Retropharyngeal haematoma - an unusual cause of airway obstruction.
Retropharyngeal haematoma is a rare and potentially fatal cause of airway obstruction. Management is controversial. We report a case of a female patient on aspirin and warfarin who developed a retropharyngeal haematoma following minor blunt head and neck trauma.
An 84 year old woman had a mechanical fall at ground level resulting in neck hyperextension. She complained of headache and neck pain. Her vital signs were normal. There were no neurological deficits and no dysphonia, stridor nor respiratory distress. A rigid cervical collar was applied and anterior neck and chest swelling and bruising were noted beneath this. Her International Normalized Ratio (INR) was 3.9.
Computed tomography (CT) of the brain, neck and chest was performed. A massive retropharyngeal haematoma was observed extending between C2 and T4 vertebral body levels with displacement and compression of the trachea (Figure 1,2). There was no evidence of carotid, vertebral or internal jugular vein injury and no cervical fracture.
[FIGURE 1 OMITTED]
[FIGURE 2 OMITTED]
Nine hours from the time of injury the patient developed stridor. Awake fibreoptic endoscopic intubation was performed in the operating theatre with surgical airway backup. Although significant subglottic swelling was evident at intubation, a 6.5mm diameter endotracheal tube was successfully and atraumatically positioned into the distal trachea.
A four vessel angiogram was then obtained which revealed an actively bleeding branch of the right inferior thyroid artery. This small vessel was unable to be selected for safe coil embolisation. The patient was managed non-operatively with intravenous antibiotics, steroids and INR reversal. Over the coming days her neck swelling decreased and serial CT showed a reduction in size of the haematoma. She was extubated on day eight. Dysphagia necessitated nasogastric feeding for a further week and mild dysphonia persisted for two weeks. The patient otherwise made a good recovery, returning to her previous level of function by six weeks. Follow up CT at six weeks showed the haematoma to have completely resolved.
Aetiological factors implicated in retropharyngeal haematoma include blunt head and neck trauma, cervical spine injury, anticoagulation ,bleeding diatheses and tumors. Most cases are thought to be due to bleeding from vessels covering the anterior longitudinal ligament. (2) Less commonly bleeding has been reported to originate from the thyrocervical trunk (3) as was likely the situation in this case.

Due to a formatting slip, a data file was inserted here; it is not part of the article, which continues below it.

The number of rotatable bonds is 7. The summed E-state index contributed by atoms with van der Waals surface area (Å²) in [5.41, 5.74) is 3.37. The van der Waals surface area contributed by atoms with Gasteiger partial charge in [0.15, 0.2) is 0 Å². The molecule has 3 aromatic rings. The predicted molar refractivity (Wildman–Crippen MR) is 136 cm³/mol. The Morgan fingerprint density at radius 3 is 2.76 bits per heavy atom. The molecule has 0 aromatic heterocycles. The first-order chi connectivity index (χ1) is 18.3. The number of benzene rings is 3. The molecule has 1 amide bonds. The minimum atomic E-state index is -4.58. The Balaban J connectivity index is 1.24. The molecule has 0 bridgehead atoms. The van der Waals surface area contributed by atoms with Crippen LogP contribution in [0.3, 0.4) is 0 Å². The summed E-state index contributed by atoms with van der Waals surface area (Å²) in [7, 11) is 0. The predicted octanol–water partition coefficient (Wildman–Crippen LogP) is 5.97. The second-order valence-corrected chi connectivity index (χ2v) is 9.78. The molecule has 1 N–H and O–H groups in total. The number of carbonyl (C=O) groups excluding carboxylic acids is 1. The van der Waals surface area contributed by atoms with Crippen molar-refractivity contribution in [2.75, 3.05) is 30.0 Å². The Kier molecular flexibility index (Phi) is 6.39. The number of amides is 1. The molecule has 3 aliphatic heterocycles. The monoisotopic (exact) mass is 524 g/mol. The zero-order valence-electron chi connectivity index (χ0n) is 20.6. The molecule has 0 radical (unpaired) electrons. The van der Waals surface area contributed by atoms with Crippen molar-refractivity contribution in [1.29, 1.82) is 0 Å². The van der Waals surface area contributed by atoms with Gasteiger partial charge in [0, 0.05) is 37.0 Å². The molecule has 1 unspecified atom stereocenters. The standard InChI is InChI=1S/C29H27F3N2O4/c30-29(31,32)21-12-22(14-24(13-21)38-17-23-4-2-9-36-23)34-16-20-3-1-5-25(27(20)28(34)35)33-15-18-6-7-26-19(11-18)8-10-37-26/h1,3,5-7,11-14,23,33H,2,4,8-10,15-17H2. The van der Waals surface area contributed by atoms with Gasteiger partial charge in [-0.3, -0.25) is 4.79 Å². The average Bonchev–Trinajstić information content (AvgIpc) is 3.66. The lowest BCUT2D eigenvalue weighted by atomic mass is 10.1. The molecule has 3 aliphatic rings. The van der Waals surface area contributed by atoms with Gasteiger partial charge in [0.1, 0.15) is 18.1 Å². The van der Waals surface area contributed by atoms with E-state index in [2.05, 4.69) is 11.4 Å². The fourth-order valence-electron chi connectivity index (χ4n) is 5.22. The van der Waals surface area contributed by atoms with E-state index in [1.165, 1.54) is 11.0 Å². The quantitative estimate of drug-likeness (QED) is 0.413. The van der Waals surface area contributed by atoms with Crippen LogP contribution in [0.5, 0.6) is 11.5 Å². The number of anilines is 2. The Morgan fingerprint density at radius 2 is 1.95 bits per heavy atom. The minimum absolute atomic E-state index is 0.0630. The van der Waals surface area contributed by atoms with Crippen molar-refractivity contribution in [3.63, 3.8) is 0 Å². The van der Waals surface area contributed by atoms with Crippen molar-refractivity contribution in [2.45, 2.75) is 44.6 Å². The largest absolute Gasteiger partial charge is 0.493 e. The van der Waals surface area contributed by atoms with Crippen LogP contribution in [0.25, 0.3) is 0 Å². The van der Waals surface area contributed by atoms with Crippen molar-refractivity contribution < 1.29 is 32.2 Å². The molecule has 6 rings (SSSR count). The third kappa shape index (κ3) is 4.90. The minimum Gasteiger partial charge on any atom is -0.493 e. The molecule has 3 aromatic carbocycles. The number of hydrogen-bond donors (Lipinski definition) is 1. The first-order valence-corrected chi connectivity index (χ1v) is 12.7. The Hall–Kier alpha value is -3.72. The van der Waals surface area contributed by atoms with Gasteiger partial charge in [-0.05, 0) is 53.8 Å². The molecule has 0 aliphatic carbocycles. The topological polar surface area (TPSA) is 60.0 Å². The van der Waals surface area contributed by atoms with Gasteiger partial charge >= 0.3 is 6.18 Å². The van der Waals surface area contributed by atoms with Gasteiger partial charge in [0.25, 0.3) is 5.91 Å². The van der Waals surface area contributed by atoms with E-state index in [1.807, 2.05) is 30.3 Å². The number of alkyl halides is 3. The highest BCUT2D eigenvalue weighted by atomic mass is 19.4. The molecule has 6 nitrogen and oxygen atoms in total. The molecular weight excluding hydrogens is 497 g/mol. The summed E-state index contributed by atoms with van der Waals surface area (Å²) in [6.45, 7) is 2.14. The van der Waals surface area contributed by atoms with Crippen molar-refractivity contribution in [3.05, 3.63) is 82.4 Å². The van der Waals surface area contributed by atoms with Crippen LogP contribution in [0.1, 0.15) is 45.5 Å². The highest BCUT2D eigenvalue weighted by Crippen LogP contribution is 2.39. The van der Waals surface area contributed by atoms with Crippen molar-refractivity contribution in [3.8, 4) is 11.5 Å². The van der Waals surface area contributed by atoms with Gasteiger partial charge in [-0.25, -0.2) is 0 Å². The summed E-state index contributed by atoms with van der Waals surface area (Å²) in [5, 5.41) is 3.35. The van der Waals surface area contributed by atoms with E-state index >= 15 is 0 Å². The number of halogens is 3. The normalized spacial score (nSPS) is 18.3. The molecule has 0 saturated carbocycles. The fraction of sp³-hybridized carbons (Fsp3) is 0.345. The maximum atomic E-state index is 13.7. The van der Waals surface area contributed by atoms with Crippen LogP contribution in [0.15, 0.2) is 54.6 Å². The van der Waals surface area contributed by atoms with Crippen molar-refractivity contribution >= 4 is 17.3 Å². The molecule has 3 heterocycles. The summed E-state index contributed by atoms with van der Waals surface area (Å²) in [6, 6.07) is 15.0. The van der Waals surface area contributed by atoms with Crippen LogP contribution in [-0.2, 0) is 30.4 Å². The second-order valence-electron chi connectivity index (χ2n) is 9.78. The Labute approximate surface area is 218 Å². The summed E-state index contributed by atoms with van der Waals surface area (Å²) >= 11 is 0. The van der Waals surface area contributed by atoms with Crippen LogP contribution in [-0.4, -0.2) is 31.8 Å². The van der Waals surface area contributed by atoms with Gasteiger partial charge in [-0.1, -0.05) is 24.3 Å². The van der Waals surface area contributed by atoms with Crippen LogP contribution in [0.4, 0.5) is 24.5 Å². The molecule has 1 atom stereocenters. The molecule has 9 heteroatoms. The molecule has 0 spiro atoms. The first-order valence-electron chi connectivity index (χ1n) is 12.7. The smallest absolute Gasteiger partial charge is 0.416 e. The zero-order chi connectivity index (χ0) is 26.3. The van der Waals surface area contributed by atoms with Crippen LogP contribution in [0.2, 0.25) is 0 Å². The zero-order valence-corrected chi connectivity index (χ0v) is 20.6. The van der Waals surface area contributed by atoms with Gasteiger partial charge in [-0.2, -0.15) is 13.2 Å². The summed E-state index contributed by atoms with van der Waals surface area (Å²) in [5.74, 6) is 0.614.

The classic clinical presentation comprises Capp's triad of airway compression, displacement of the trachea anteriorly and bruising of the neck and chest. (1) However, the clinical presentation is highly variable and may range from mild sore throat to hoarseness, dysphagia, odynophagia, dyspnoea or stridor. (1-5) An asymptomatic interval between time of injury and onset of stridor has been described (4) as in this case.
The treatment of retropharyngeal haematoma is contentious. The first step is to secure the airway if there is any evidence of airway obstruction. The haematoma may distort the anatomy of the upper airway making visualization of the cords difficult. Oral intubation may be particularly challenging especially if cervical fracture cannot be excluded. A surgical airway is advocated by some authors as the preferred method because endosopic intubation may be difficult and carry a higher risk of perforating the haematoma.(3) We elected to trial an awake endoscopic intubation method with tracheostomy equipment available if required. This intubation method allowed direct visualization of the laryngeal anatomy with minimal manipulation of the haematoma whilst maintaining cervical spine alignment.
With the airway secured, most patients are successfully managed conservatively with observation, supportive treatment and monitoring with serial CT. The haematoma usually resolves but can take four weeks or more. (5) Surgical evacuation or transoral aspiration is generally reserved for a haematoma that is rapidly expanding, impeding mechanical ventilation or failing to resolve.
Although surgery may lead to an earlier extubation and recovery, it does carry an increased risk of infection. (1)
We have presented a case of a large retropharyngeal haematoma in an elderly anticoagulated patient following minor blunt head and neck trauma. The patient presented insidiously with Capp's triad and developed delayed airway obstruction necessitating emergency fibreoptic endoscopic intubation. Both tracheostomy and surgical drainage were avoided and she recovered well. Conservative management may be appropriate in patients with non expanding haematomas that show improvement on serial CT.
(1.) Capps RB. Multiple parathyroid tumors with massive mediastinal and subcutaneous hemorrhage. Am J Med Sci. 1934; 188: 800-805
(2.) Penning J. Prevertebral haematoma in cervical spine injury. Incidence and etiologic significance. Am J Rotengenol 1981; 136:533-61
(3.) Van Valde R, Sars PRA, Olsman JG, Van de Hoeven H. Traumatic retropharyngeal haematoma treated by embolization of the thyrocervical trunk. Eur J Emerg Med. 2002;9:159-161
(4.) Lazott LW, Ponzo JA, Puana RB, Artz KS, Ciceri DP, Culp Jr WC. Severe upper airway obstruction due to delayed retropharyngeal haematoma formation following blunt cervical trauma. BMC Anesthesiol. 2007; 7: 2
(5.) Mitchell RO, Heniford BT. Traumatic retropharyngeal haematoma--a cause of acute airway obstruction. J. Emerg. Med. 1995;13:165-167
MJ Lin, C Sinclair
The Royal Melbourne Hospital, Victoria, Australia
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|Author:||Lin, M.J.; Sinclair, C.|
|Publication:||Journal of Surgical Case Reports|
|Article Type:||Case study|
|Date:||Oct 21, 2011|
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